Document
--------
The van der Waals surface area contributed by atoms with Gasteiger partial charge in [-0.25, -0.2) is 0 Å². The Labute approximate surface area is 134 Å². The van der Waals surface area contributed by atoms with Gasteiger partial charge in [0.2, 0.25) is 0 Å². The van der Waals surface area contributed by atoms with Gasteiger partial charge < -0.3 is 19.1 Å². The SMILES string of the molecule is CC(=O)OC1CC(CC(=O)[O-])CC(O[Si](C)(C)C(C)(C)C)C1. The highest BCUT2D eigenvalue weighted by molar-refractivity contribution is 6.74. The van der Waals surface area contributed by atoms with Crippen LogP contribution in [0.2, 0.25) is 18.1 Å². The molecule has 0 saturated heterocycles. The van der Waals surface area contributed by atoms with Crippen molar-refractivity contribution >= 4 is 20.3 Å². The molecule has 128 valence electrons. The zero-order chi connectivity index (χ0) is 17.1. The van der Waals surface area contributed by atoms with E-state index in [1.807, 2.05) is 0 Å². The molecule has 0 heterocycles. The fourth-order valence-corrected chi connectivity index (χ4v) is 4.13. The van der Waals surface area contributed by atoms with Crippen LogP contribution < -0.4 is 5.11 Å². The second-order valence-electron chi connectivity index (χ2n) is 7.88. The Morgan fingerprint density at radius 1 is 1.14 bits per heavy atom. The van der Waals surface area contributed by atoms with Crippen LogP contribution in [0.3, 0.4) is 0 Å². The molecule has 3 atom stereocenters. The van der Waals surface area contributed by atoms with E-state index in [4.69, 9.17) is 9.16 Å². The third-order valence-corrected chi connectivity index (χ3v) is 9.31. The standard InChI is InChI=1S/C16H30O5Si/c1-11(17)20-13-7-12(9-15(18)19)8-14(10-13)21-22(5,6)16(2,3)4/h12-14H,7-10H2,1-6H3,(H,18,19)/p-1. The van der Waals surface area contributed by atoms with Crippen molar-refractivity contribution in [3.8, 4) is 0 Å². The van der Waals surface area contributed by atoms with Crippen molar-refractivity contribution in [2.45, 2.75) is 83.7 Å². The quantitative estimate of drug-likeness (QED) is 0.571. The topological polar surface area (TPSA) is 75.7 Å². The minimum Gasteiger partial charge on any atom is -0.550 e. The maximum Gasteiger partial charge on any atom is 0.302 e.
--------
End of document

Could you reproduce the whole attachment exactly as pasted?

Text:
The van der Waals surface area contributed by atoms with Gasteiger partial charge in [-0.25, -0.2) is 0 Å². The Labute approximate surface area is 134 Å². The van der Waals surface area contributed by atoms with Gasteiger partial charge in [0.2, 0.25) is 0 Å². The van der Waals surface area contributed by atoms with Gasteiger partial charge < -0.3 is 19.1 Å². The SMILES string of the molecule is CC(=O)OC1CC(CC(=O)[O-])CC(O[Si](C)(C)C(C)(C)C)C1. The highest BCUT2D eigenvalue weighted by molar-refractivity contribution is 6.74. The van der Waals surface area contributed by atoms with Crippen LogP contribution in [0.2, 0.25) is 18.1 Å². The molecule has 0 saturated heterocycles. The van der Waals surface area contributed by atoms with Crippen molar-refractivity contribution >= 4 is 20.3 Å². The molecule has 128 valence electrons. The zero-order chi connectivity index (χ0) is 17.1. The van der Waals surface area contributed by atoms with E-state index in [1.807, 2.05) is 0 Å². The molecule has 0 heterocycles. The fourth-order valence-corrected chi connectivity index (χ4v) is 4.13. The van der Waals surface area contributed by atoms with Crippen LogP contribution < -0.4 is 5.11 Å². The second-order valence-electron chi connectivity index (χ2n) is 7.88. The Morgan fingerprint density at radius 1 is 1.14 bits per heavy atom. The van der Waals surface area contributed by atoms with Crippen LogP contribution in [0.3, 0.4) is 0 Å². The molecule has 3 atom stereocenters. The van der Waals surface area contributed by atoms with E-state index in [4.69, 9.17) is 9.16 Å². The third-order valence-corrected chi connectivity index (χ3v) is 9.31. The standard InChI is InChI=1S/C16H30O5Si/c1-11(17)20-13-7-12(9-15(18)19)8-14(10-13)21-22(5,6)16(2,3)4/h12-14H,7-10H2,1-6H3,(H,18,19)/p-1. The van der Waals surface area contributed by atoms with Crippen molar-refractivity contribution in [3.8, 4) is 0 Å². The van der Waals surface area contributed by atoms with Crippen molar-refractivity contribution in [2.45, 2.75) is 83.7 Å². The quantitative estimate of drug-likeness (QED) is 0.571. The topological polar surface area (TPSA) is 75.7 Å². The minimum Gasteiger partial charge on any atom is -0.550 e. The maximum Gasteiger partial charge on any atom is 0.302 e.